I know many Victorian lovers demand accurate details in films set in the era, or that the movies are completely faithful to the novels written during that time. I think it depends on what you want from a film or series; great characterization and an interesting performance is more important to me than the proper length of someone's gloves or who has the correct hairstyle. I also like stories that transcend the period to be relevant to me in my era; I think that's why Pride & Prejudice has endured as long as it has. We may have all the modern conveniences and gadgetry coming out of our ears, but the choices in life that we have to make as men and women haven't really changed all that much. Somehow Jane tapped into some universal wisdom about relationships and family and how they shape us (and we them), and all these years later she's still handing out very wise advice. I think that's what makes the best Victorian film; that in some way we can still relate to the characters being portrayed in them.

If tomorrow someone walked up and offered to make a movie based on Disenchanted & Co., I'd probably have a small heart attack. But after I recovered, I'd ask if I could have some input as to the casting, as I've already put together a dreamcast of the characters in my head. To see who I would put in what role, click on the links below:

Charmian Kittredge
Lady Diana Walsh
Lucien Dredmore
Thomas Doyle
Lord Nolan Walsh
Carina Eagle

Do you have a favorite Victorian-era film or series you'd like to share? Let us know in comments.


  1. I don't normally like to see adaptations of a book I enjoyed because its not my vision, its someone else's. There's nothing worse than having a beloved book hero turn up on screen as a blond blue-eyed short guy when he should be dark, tall and studly. My favourite of the films you mentioned is Emma Thompson's Sense & Sensibility. The cast list is a who's who of the best of British actors and its just entertaining as all get out.

    It's a bit tricky to comment on your cast selections though without having read the book, but from the excerpts I can definitely see Emily Watson as Kit. I love Jason Isaacs and Bob Hoskins & Robin Williams is a winner every time, but I'm not entirely sure who the other women are. Oh and Benedict Cumberbatch is a kick ass villian in the new Star Trek movie!

    1. I was very resistant to watching any of the Pride & Prejudice film adaptations for the same reasons you mentioned, Fran, but now that I've seen several I think overall it's enhanced the book for me (I still see Mr. Darcy in my head as I envisioned him in my teens, which is not like any of the actors from the movies.)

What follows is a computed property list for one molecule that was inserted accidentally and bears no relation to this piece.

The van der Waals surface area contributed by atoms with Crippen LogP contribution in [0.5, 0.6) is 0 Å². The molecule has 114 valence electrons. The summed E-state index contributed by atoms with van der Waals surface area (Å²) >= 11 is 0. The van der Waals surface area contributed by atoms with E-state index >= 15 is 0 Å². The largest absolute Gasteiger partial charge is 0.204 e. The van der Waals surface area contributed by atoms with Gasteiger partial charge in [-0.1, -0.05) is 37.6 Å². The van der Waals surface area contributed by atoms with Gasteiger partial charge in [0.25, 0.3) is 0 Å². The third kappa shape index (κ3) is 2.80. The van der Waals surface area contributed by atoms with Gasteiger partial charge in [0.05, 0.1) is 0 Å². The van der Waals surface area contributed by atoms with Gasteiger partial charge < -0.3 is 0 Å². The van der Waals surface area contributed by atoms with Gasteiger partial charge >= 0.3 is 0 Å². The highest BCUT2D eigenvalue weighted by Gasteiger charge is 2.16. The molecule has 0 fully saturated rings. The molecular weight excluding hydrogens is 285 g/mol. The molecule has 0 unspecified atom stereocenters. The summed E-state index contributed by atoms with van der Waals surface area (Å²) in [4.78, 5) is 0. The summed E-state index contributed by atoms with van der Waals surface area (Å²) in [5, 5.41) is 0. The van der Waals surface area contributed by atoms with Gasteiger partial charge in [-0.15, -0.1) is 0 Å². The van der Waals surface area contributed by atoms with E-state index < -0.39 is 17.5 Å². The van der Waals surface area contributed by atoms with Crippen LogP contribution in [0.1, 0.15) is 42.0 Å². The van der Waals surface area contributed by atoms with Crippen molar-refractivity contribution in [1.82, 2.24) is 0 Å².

Benedict Cumberbatch is a very interesting actor. I like how he brings all that razor-edged focus to a role. I haven't seen the new Star Trek film yet but I'm hoping to in the weeks ahead. From the previews I think this one would probably be very fun to watch in the theater.

  2. I love the Austen films, but one in particular is the 1995 "Persuasion." Wonderful acting with bits of very dry humor, and because I'm a fan of the Aubrey/Maturin novels, I appreciated the accurate bits of naval life.

    (Thanks for the Berkeley Square tip. I'm annotating a novel set in that period, so I hied off to the library in search of a copy.)

    1. I'm not sure how accurate Berkeley Square is, Bill, but it definitely wrenches the heart.

  3. I very much enjoyed Hound of the Baskervilles with Richard Roxburgh in the lead but then, I like him anyway. I thought the period, costumes, etc were all so well done though. The Picture of Dorian, the original with Hurd Hatfield I think keeps to the period well. From Hell with Johnny Depp about Jack the Ripper kept the period alive.

    Loved The Young Victoria. The attention to detail in that was superb. Mrs. Brown as well. And Master and Commander is a favorite.

    But I'm seeing a trend in most of my viewing...

    1. I vaguely remember being routed into watching From Hell, and I thought it was very well done. My favorite adaptation of the Ripper story was the old movie with Christopher Plummer; I thought he made an elegant Sherlock Holmes, and the storyline of having the great detective investigate the case was quite inventive.

      I really love Master and Commander; I think I've watched it about a hundred times. There's just something about men on ships . . .

  4. I love Victorian films. Pride and Prejudice is one of my favorites. Colin Firth really rocks in anything that I've seen him in.

    1. I never get tired of Colin; I've watched just about every film he's ever made. He always manages to be standoffish and vulnerable at the same time.

  5. I might be nitpicking here, but Jane Austen's books actually belong to the Regency era (the period from around 1811 to 1830), not the Victorian. You can see this in the Empire-style gowns (gathered just below the bust and flowing loose from there) the women wore in, e.g., the Pride and Prejudice production with Colin Firth and Jennifer Ehle.
    The Victorian era formally began at the start of Queen Victoria's reign in 1837 to until her death in 1901. The gowns in the Victorian era had a quite different style, gathered at the waist, with those big bell-like skirts, and the use of a crinoline or bustle.

    1. Nitpick away, my friend, for you're right about Jane's books technically belonging to the Regency era (and the author herself died a year or so before Queen Victoria was even born.) There was no literary term for books set in or written by Regency writers, however, and the first collected edition of her works was published just as the Victorian era began. There's also the fact that no one paid much serious attention to her work until the end of the 19th century, at which point her novels began to evolve into classics. For those reasons I think of the author and her works as Victorian, wrong-headed as that probably is.